Eckhart Tolle Biography & Facts
Eckhart Tolle ( EK-art TOL-ə; German: [ˈɛkhaʁt ˈtɔlə]; born Ulrich Leonard Tölle, February 16, 1948) is a German-born spiritual teacher and self-help author. His books include The Power of Now: A Guide to Spiritual Enlightenment (1997), A New Earth: Awakening to Your Life's Purpose (2005) and the picture book Guardians of Being (2009).
Ulrich Leonard Tölle was born in Lünen, a small town north of Dortmund in the Ruhr region of Germany in 1948.In 1961 he moved to Spain to live with his father, where he "refused all forms of formal education between the ages of 13 and 22, preferring instead to pursue his own creative and philosophical interests". At 15, he was "heavily influenced" by a gift of the five spiritual books by the German mystic Joseph Anton Schneiderfranken.
When he was 19, Tolle moved to England and taught German and Spanish for three years at a London language school. After attending the University of London, he enrolled in a postgraduate program at the University of Cambridge in 1977.
One night in 1977, at the age of 29, after having suffered from long periods of depression, Tolle says he experienced an "inner transformation". That night he awakened from his sleep, suffering from feelings of depression that were "almost unbearable," but then experienced a life-changing epiphany. Recounting the experience, he says, I couldn’t live with myself any longer. And in this a question arose without an answer: who is the ‘I’ that cannot live with the self? What is the self? I felt drawn into a void! I didn’t know at the time that what really happened was the mind-made self, with its heaviness, its problems, that lives between the unsatisfying past and the fearful future, collapsed. It dissolved. The next morning I woke up and everything was so peaceful. The peace was there because there was no self. Just a sense of presence or “beingness,” just observing and watching. Tolle recalls going out for a walk in London the next morning, and finding that “everything was miraculous, deeply peaceful. Even the traffic." The feeling continued, and he began to feel a strong underlying sense of peace in any situation.He stopped studying for his doctorate, and for a period of about two years after this he spent much of his time sitting, “in a state of deep bliss," on park benches in Russell Square, Central London, "watching the world go by.” He stayed with friends, in a Buddhist monastery, or otherwise slept rough on Hampstead Heath. His family thought him “irresponsible, even insane." He changed his first name from Ulrich to Eckhart; according to some reports this was in homage to the German philosopher and mystic, Meister Eckhart. A 2012 interview article states that he saw the name Eckhart on one of a pile of books in a dream, and knew he had written the book; soon after in real life he ran into a psychic friend who called him Eckhart out of nowhere, so he changed his name.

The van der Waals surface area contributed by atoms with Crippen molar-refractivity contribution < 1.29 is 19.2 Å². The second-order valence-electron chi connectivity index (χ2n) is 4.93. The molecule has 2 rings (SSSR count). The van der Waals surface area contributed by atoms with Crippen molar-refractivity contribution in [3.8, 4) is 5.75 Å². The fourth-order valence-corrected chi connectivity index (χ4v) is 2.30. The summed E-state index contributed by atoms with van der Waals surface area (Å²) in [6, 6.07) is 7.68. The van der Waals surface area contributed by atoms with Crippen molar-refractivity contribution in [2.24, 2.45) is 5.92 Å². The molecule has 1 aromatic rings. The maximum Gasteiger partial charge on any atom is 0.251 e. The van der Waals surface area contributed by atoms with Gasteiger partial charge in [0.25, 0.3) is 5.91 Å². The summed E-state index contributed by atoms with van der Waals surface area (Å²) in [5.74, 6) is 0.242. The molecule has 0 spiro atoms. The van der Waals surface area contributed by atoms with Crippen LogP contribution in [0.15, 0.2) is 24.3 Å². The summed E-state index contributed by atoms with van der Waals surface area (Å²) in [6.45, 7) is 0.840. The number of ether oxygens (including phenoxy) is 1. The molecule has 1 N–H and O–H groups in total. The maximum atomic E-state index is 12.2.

Career as spiritual teacher